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'American Coyotes' Series

Traveling by Jeep, boat and foot, Tribune-Review investigative reporter Carl Prine and photojournalist Justin Merriman covered nearly 2,000 miles over two months along the border with Mexico to report on coyotes — the human traffickers who bring illegal immigrants into the United States. Most are Americans working for money and/or drugs. This series reports how their operations have a major impact on life for residents and the environment along the border — and beyond.

Letter to the Editor
Thursday, Oct. 24, 2013, 8:55 p.m.
 

In response to Colin McNickle's “Saturday essay: Cyclists want respect?” (Oct. 12 and TribLIVE.com), I note recent observations:

• Day 1 — Lost count of the number of drivers I saw talking on a cellphone or engaged in some other distraction(s) while their vehicle was in motion.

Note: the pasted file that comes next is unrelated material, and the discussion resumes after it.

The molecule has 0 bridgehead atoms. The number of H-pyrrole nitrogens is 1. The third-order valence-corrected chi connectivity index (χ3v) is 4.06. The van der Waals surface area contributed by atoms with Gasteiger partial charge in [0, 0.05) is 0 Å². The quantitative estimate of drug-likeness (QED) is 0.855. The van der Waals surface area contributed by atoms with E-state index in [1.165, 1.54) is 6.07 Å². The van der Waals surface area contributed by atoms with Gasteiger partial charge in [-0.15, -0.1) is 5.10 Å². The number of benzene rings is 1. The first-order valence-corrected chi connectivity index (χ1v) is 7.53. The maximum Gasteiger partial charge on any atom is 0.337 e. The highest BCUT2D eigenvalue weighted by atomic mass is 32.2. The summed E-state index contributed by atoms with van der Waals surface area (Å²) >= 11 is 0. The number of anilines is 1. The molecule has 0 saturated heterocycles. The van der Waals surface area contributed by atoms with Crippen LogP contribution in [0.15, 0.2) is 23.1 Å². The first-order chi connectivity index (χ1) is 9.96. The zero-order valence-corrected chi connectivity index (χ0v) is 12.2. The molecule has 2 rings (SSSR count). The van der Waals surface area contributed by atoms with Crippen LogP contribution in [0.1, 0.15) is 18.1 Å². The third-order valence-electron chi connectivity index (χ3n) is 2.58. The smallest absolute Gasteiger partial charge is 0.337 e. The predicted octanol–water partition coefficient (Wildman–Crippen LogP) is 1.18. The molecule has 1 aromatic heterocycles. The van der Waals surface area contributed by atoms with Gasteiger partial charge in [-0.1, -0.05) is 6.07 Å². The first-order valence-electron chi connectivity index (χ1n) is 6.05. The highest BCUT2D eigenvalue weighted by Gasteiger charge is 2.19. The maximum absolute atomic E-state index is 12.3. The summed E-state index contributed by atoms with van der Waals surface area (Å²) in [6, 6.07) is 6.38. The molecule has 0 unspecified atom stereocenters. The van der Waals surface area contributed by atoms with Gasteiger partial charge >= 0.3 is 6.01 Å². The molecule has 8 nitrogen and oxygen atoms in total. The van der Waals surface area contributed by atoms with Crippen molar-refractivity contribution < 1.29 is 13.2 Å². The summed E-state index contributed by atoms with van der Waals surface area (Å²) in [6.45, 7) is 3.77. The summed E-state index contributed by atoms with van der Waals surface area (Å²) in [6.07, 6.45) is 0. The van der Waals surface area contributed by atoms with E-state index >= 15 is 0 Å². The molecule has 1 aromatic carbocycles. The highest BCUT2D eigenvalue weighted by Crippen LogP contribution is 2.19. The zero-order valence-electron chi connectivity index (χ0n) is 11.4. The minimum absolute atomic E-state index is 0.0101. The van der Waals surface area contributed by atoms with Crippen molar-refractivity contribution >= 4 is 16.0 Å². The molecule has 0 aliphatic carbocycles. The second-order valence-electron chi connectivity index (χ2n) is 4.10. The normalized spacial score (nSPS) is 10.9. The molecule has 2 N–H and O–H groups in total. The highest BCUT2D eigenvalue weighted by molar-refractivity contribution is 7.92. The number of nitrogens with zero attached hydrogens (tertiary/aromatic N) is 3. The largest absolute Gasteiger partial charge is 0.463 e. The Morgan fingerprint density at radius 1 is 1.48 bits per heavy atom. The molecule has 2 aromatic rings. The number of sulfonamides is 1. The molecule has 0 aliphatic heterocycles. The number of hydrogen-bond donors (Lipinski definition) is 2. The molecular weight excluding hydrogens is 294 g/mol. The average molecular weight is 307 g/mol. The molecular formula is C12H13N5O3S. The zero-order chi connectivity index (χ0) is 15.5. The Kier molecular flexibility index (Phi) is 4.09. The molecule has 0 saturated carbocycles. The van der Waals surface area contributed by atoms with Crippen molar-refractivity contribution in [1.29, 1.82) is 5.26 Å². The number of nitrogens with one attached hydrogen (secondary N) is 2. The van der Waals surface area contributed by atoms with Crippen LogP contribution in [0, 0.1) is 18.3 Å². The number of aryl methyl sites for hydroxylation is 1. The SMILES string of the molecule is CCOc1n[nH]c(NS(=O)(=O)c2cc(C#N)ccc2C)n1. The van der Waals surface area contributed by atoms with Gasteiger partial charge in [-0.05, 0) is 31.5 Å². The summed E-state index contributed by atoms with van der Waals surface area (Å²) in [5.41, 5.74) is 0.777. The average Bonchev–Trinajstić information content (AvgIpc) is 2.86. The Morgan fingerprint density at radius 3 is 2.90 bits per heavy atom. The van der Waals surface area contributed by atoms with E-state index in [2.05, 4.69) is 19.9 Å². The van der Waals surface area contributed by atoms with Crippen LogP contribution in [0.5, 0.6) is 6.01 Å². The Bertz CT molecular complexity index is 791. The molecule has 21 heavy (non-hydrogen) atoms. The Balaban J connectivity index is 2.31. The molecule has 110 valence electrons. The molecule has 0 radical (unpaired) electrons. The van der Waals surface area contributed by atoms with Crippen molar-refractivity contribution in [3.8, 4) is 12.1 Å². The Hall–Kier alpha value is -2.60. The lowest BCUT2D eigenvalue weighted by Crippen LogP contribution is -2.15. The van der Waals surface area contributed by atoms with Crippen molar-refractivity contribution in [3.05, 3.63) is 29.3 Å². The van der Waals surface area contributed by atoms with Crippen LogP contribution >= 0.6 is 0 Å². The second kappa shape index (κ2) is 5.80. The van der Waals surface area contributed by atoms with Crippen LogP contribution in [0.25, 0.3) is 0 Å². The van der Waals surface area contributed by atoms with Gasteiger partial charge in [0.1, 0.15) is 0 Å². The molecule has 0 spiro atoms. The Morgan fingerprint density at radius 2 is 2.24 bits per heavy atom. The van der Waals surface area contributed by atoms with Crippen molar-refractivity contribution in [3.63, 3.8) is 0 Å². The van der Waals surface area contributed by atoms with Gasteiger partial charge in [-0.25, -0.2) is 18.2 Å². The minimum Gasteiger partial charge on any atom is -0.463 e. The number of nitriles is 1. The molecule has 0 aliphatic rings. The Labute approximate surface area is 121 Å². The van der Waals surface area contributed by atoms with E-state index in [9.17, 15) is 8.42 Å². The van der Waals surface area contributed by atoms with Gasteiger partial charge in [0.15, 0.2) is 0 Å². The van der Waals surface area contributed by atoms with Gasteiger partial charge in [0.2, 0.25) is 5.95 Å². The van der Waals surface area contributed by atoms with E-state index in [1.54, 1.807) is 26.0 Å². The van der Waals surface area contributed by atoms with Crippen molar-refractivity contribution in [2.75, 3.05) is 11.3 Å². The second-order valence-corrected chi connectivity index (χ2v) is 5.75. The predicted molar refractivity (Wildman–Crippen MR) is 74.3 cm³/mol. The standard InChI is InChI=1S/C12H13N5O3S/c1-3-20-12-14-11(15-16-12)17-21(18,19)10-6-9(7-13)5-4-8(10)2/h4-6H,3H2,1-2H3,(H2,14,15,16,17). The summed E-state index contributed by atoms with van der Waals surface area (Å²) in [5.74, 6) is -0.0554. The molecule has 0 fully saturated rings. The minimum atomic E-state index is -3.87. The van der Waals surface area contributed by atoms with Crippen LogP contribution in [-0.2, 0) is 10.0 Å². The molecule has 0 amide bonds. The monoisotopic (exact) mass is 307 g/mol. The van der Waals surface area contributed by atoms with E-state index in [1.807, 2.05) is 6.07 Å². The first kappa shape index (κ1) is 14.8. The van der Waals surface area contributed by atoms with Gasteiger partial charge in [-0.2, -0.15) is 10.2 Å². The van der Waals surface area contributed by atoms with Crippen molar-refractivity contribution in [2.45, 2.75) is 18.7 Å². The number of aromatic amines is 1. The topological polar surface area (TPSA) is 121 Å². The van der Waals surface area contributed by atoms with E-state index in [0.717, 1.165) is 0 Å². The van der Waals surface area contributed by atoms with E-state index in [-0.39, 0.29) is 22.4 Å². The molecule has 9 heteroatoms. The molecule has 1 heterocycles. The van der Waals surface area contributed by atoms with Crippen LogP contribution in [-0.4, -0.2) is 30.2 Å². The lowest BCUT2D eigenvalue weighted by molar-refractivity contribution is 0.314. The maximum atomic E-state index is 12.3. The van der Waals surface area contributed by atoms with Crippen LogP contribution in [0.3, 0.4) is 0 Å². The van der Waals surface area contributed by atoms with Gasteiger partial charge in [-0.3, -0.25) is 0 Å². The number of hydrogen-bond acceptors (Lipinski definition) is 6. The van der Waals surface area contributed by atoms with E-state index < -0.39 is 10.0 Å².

• Day 2 — Drivers who travel near or at the speed limit are “rewarded” with “high-beaming” and close passes by other drivers inconvenienced by such a “slow” pace.

• Day 3 — Witnessed three drivers throwing lit cigarettes out their windows.

• Day 4 — My husband and I were rear-ended by a driver traveling too fast around a blind curve.

By no means is every cyclist a responsible, sympathetic figure, but recklessness on our roads is hardly confined to those on two wheels, who must be vigilant in order to preserve their safety. Yet Mr. McNickle condones singling out one at which his ire is targeted.

Why? What does this accomplish, other than placing someone in harm's way and creating on our roads a cycle (pun intended) of contempt and disrespect for our fellow man and woman? Will McNickle apologize to the family of the next cyclist at whom an object is thrown from a moving vehicle or who is run off the road by a 4,000-pound SUV due in part to encouragement from someone of his stature?

Colleen Spiegler

Upper St. Clair

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